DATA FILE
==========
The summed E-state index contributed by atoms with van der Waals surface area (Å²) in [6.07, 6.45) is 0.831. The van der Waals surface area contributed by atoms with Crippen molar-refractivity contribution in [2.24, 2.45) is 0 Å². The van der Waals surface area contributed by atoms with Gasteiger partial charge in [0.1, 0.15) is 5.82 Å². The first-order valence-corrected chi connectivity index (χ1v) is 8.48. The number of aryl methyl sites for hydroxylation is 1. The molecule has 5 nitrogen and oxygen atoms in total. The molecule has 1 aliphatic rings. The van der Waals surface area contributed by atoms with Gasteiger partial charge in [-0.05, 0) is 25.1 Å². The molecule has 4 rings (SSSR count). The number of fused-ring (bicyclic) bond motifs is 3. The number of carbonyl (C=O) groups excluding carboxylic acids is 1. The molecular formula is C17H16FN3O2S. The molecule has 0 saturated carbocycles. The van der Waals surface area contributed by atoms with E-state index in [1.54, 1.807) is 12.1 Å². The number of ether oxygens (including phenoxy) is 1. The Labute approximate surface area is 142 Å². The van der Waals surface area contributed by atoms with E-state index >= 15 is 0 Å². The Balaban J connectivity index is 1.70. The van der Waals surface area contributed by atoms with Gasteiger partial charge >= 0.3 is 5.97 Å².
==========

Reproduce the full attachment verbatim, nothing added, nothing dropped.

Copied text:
The summed E-state index contributed by atoms with van der Waals surface area (Å²) in [6.07, 6.45) is 0.831. The van der Waals surface area contributed by atoms with Crippen molar-refractivity contribution in [2.24, 2.45) is 0 Å². The van der Waals surface area contributed by atoms with Gasteiger partial charge in [0.1, 0.15) is 5.82 Å². The first-order valence-corrected chi connectivity index (χ1v) is 8.48. The number of aryl methyl sites for hydroxylation is 1. The molecule has 5 nitrogen and oxygen atoms in total. The molecule has 1 aliphatic rings. The van der Waals surface area contributed by atoms with Gasteiger partial charge in [-0.05, 0) is 25.1 Å². The molecule has 4 rings (SSSR count). The number of fused-ring (bicyclic) bond motifs is 3. The number of carbonyl (C=O) groups excluding carboxylic acids is 1. The molecular formula is C17H16FN3O2S. The molecule has 0 saturated carbocycles. The van der Waals surface area contributed by atoms with E-state index in [1.54, 1.807) is 12.1 Å². The number of ether oxygens (including phenoxy) is 1. The Labute approximate surface area is 142 Å². The van der Waals surface area contributed by atoms with E-state index >= 15 is 0 Å². The Balaban J connectivity index is 1.70. The van der Waals surface area contributed by atoms with Gasteiger partial charge >= 0.3 is 5.97 Å².